When I arrived in Los Angeles the next morning, I shot straight for an Urgent Care in Glendale. I had a swab jammed into my cerebral cortex for a rapid Covid test. It didn’t hurt. Rather it felt like eating salt and vinegar chips… in my nasal cavity. The results were negative. So off I went to lock down my storage unit. I wasn’t about to spend the next several months with all of this camping gear trapped inside Alicia’s guts. So for the first time in my life, I carved out a little piece of cement-floored, tin-walled heaven. For someone who has lived for over a decade with nearly zero storage capability at my apartment, having a storage unit was a rapturous experience. I had a little 5×5 chunk of land where I could put anything. Camping gear? Sure. Game night crap? You betcha. That stationary bike? No… you have to start doing that again, Matt. Fuck. I made my way to Dodger Stadium for Covid test number two. This one required a near two-hour slow crawl up the hill to the testing site. It was one of those cough and swab every corner and crevice of your mouth and throat kinda tests. I drop my saliva bag in the slot and head home to Burbank.
Not much changed in the world while I was gone. Wildfires and floods and hurricanes remind us that the climate crisis is real and dire. Covid cases continue to intermittently spike across the country, reminding us how precarious the situation remains. Our political situation remains broken and volatile and unreflective of the needs of too many. I still don’t know what my future holds, but I undoubtedly will find out eventually. Until then, it’s time to get to work.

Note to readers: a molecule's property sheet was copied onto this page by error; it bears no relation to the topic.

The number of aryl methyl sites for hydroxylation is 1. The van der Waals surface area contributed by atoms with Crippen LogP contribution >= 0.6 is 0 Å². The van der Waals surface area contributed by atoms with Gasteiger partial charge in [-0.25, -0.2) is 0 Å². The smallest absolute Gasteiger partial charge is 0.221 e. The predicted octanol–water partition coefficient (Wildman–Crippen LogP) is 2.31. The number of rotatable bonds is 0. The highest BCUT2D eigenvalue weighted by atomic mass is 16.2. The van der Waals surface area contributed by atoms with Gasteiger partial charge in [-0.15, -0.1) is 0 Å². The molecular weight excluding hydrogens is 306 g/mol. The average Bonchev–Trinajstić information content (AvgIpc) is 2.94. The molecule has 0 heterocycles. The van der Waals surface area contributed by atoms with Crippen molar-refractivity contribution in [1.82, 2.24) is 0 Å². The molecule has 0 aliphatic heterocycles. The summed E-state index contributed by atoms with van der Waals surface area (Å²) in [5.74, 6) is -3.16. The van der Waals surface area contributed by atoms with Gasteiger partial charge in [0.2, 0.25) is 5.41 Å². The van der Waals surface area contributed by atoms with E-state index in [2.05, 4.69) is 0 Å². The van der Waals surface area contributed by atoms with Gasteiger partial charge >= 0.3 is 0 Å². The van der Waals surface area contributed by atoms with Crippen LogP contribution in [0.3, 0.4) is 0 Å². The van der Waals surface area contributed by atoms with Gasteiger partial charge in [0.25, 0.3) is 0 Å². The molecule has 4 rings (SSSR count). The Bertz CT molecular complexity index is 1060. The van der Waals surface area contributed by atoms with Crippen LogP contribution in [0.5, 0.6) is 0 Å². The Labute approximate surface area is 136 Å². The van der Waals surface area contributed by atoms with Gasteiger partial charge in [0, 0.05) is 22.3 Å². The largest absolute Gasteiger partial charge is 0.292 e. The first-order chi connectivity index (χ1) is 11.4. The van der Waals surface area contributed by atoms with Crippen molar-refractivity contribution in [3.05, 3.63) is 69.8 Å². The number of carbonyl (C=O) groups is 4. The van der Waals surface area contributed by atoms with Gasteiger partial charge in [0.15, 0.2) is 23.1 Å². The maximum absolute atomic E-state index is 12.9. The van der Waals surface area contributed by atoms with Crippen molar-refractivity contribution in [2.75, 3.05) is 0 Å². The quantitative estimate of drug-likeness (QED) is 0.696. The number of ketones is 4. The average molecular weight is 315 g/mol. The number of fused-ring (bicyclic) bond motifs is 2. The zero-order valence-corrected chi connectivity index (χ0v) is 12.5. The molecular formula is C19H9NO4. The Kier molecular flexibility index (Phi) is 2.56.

Our country is big and diverse. We wonder why there’s so much division, but seeing how different our lives are from one another, it amazes me that we agree on anything at all. But I’m sure glad that we do. I’m blessed to have been able to take this journey. It was a gift to spend so much time with my family. To hear my nieces and nephews laugh. To help my parents in the small ways I could. To see old friends, even behind masks. And to soak in the splendor that America has to offer. I might not have been able to chat with new people or dig deep into exploring any cities but, I had a beautiful, inspiring, recharging, sometimes sad, sometimes overwhelming, unexpectedly incredible trip there and back again.
follow me on instagram to see the photos from the trip @absenceofbrevity